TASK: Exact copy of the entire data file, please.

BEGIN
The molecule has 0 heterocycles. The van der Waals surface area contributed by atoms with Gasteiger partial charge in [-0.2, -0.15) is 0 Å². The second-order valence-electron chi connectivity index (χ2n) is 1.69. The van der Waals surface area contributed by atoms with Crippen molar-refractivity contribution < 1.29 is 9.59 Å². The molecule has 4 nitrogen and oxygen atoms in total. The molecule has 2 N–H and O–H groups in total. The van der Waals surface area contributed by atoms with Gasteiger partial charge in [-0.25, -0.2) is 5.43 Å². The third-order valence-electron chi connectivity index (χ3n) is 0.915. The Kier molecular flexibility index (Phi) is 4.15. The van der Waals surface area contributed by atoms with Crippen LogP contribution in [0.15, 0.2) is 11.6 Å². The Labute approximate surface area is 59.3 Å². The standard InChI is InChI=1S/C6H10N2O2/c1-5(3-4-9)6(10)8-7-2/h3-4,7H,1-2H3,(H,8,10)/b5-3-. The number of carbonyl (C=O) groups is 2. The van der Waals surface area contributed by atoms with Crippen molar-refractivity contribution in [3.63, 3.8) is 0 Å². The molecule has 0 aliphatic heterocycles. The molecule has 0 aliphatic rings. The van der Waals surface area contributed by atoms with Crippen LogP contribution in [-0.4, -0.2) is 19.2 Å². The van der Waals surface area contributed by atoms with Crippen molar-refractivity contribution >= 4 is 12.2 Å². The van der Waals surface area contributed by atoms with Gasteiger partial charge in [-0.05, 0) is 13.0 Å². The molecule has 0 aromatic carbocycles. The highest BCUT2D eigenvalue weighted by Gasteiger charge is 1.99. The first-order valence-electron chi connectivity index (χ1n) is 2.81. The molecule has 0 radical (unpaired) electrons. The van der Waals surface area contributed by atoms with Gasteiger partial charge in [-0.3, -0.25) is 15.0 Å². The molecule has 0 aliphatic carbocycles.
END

The molecule has 0 heterocycles. The van der Waals surface area contributed by atoms with Gasteiger partial charge in [-0.2, -0.15) is 0 Å². The second-order valence-electron chi connectivity index (χ2n) is 1.69. The van der Waals surface area contributed by atoms with Crippen molar-refractivity contribution < 1.29 is 9.59 Å². The molecule has 4 nitrogen and oxygen atoms in total. The molecule has 2 N–H and O–H groups in total. The van der Waals surface area contributed by atoms with Gasteiger partial charge in [-0.25, -0.2) is 5.43 Å². The third-order valence-electron chi connectivity index (χ3n) is 0.915. The Kier molecular flexibility index (Phi) is 4.15. The van der Waals surface area contributed by atoms with Crippen LogP contribution in [0.15, 0.2) is 11.6 Å². The Labute approximate surface area is 59.3 Å². The standard InChI is InChI=1S/C6H10N2O2/c1-5(3-4-9)6(10)8-7-2/h3-4,7H,1-2H3,(H,8,10)/b5-3-. The number of carbonyl (C=O) groups is 2. The van der Waals surface area contributed by atoms with Crippen molar-refractivity contribution in [3.63, 3.8) is 0 Å². The molecule has 0 aliphatic heterocycles. The molecule has 0 aliphatic rings. The van der Waals surface area contributed by atoms with Crippen LogP contribution in [-0.4, -0.2) is 19.2 Å². The van der Waals surface area contributed by atoms with Crippen molar-refractivity contribution >= 4 is 12.2 Å². The van der Waals surface area contributed by atoms with Gasteiger partial charge in [-0.05, 0) is 13.0 Å². The molecule has 0 aromatic carbocycles. The highest BCUT2D eigenvalue weighted by Gasteiger charge is 1.99. The first-order valence-electron chi connectivity index (χ1n) is 2.81. The molecule has 0 radical (unpaired) electrons. The van der Waals surface area contributed by atoms with Gasteiger partial charge in [-0.3, -0.25) is 15.0 Å². The molecule has 0 aliphatic carbocycles.